The New York State Department of Financial Services has issued draft proposed comprehensive regulations of Pharmacy Benefit Managers (PBMs) in an attempt to eliminate anti-competitive activity and control prescription drug pricing for consumers.
The proposed regulations, open for comment until February 16, seek to implement a law passed in 2021 that regulates PBMs, to eliminate anti-competitive behavior such as spread pricing and unfair or deceptive practices, which New York regulators believe drive up prescription drug prices. The new regulations are scaled back from those previously proposed and pulled back last fall after stakeholder outcry.
There long have been concerns about PBMs – largely unregulated third-party companies that function as intermediaries between insurance companies and pharmacy providers – hurting independent pharmacies and driving up costs for consumers. PBMs own, or are affiliated with, competing chain pharmacies. The three largest PBMs – Express Scripts, CVS Caremark and OptumRx – control approximately 89% of the market and prefer to incentivize patients to use the PBM-owned pharmacies.
New York’s answer was the 2021 law. But the initial set of proposed regulations issued by New York’s Department of Financial Services were pulled back in October 2023 despite enormous support by pharmacy organizations. While the current proposed PBM rules are not as strict, they are still substantive:
- Prohibiting anti-competitive practices that steer consumers away from community pharmacies and to larger pharmacies affiliated with the PBMs
- Requiring PBMs to apply the same audit standards to smaller pharmacies that they apply to PBM-affiliated pharmacies
- Prohibiting PBMs from passing losses to pharmacies when the PBM mistakenly approves a drug, but then later seeks to deny reimbursement to the pharmacy
- Requiring PBMs to list formularies and pharmacy directories online to increase transparency, and prohibiting them from punishing consumers who rely on that information
- Requiring PBMs to post a telephone number and email address for consumer questions and to respond to those questions in a reasonable timeframe
- Requiring PBMs to allow small pharmacies to submit and receive information electronically, thereby reducing administrative costs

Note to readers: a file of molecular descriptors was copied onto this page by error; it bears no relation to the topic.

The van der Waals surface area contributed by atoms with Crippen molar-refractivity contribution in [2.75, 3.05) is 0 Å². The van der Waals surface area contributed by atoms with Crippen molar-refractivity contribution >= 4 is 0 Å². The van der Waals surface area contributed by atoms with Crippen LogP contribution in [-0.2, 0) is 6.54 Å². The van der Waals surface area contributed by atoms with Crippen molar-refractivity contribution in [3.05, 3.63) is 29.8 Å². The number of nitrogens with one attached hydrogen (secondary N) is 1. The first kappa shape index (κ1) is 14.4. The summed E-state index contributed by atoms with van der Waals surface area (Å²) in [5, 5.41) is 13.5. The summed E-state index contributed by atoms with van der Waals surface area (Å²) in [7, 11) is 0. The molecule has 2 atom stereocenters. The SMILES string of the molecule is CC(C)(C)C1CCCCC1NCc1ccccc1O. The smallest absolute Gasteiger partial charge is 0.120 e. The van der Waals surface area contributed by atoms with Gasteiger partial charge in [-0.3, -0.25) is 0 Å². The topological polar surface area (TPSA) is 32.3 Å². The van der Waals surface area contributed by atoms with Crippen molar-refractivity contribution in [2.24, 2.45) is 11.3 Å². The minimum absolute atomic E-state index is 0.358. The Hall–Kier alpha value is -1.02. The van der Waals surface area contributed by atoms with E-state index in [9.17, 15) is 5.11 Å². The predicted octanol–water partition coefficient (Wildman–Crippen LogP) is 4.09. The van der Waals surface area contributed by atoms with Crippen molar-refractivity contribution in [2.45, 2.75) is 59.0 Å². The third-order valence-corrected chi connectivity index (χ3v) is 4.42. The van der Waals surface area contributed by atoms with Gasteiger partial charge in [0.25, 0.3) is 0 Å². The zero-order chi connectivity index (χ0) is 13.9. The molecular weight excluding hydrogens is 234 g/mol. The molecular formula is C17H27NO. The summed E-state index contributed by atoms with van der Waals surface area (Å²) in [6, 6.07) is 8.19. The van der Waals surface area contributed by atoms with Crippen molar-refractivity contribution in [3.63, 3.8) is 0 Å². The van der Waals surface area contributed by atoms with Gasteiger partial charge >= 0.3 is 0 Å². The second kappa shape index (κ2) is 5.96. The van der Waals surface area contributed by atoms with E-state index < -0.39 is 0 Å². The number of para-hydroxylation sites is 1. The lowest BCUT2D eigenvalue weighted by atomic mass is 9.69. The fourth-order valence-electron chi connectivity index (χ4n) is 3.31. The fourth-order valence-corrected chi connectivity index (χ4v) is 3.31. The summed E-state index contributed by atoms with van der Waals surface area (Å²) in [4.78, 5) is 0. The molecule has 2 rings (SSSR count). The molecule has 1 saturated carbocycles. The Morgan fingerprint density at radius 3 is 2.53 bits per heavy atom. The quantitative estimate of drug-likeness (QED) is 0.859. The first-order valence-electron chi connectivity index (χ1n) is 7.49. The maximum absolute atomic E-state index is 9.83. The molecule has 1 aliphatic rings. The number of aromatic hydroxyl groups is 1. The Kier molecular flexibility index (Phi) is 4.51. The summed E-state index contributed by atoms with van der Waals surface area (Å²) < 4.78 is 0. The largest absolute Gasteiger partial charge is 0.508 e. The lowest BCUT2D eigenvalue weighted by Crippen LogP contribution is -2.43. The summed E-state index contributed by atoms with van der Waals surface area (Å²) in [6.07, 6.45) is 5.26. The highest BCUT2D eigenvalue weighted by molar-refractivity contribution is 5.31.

- Prohibiting PBMs from barring in-network pharmacies from providing mail order or delivery services, thereby increasing consumer access to home delivery from community pharmacies
Importantly, if passed, pharmacies will be allowed to share with their patients information about the cost of the medications and the availability of therapeutically equivalent alternative medications.
The proposed rules are good news for independent pharmacies and their patients. The state will accept comments on the proposed regulations through February 16, and stakeholders can submit their opinion or ask questions at PBMRegs@dfs.ny.gov.
Our Pharmacy Law team is watching this regulation and related matters and will report out new developments. With years of experience in pharmacy ownership and supervision, our New York pharmacy attorneys are led by a pharmacist-attorney within the Medical and Life Sciences Industry Team at Harris Beach. Drawing on insights gleaned from both scientific and legal credentials, our New York pharmacy lawyers have earned a national reputation for providing general business counsel and successfully defending some of the largest entities in the pharmaceutical industry.
For more information, please reach out to Harris Beach Attorney Marina Plotkin at (212) 313-5409 and email@example.com, Attorney Roy W. Breitenbach at (516) 880-8378 and firstname.lastname@example.org, or to the Harris Beach attorney with whom you most frequently work.